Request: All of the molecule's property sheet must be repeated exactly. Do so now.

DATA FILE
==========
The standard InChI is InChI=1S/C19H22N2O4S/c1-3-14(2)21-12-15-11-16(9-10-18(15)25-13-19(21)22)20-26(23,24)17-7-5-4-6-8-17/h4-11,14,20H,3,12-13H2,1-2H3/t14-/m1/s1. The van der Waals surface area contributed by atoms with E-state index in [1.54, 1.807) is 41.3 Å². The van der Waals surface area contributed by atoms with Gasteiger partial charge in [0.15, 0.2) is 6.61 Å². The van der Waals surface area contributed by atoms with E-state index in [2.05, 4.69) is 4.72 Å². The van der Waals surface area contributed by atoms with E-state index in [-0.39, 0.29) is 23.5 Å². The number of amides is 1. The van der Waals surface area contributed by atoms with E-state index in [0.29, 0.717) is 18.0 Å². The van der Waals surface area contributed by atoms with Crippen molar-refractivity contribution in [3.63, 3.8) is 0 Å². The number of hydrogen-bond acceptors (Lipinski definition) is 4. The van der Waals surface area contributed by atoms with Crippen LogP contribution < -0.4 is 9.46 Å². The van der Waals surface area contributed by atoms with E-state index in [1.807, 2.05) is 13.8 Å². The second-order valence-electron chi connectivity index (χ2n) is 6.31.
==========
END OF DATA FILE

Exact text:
The standard InChI is InChI=1S/C19H22N2O4S/c1-3-14(2)21-12-15-11-16(9-10-18(15)25-13-19(21)22)20-26(23,24)17-7-5-4-6-8-17/h4-11,14,20H,3,12-13H2,1-2H3/t14-/m1/s1. The van der Waals surface area contributed by atoms with E-state index in [1.54, 1.807) is 41.3 Å². The van der Waals surface area contributed by atoms with Gasteiger partial charge in [0.15, 0.2) is 6.61 Å². The van der Waals surface area contributed by atoms with E-state index in [2.05, 4.69) is 4.72 Å². The van der Waals surface area contributed by atoms with E-state index in [-0.39, 0.29) is 23.5 Å². The number of amides is 1. The van der Waals surface area contributed by atoms with E-state index in [0.29, 0.717) is 18.0 Å². The van der Waals surface area contributed by atoms with Crippen molar-refractivity contribution in [3.63, 3.8) is 0 Å². The number of hydrogen-bond acceptors (Lipinski definition) is 4. The van der Waals surface area contributed by atoms with Crippen LogP contribution < -0.4 is 9.46 Å². The van der Waals surface area contributed by atoms with E-state index in [1.807, 2.05) is 13.8 Å². The second-order valence-electron chi connectivity index (χ2n) is 6.31.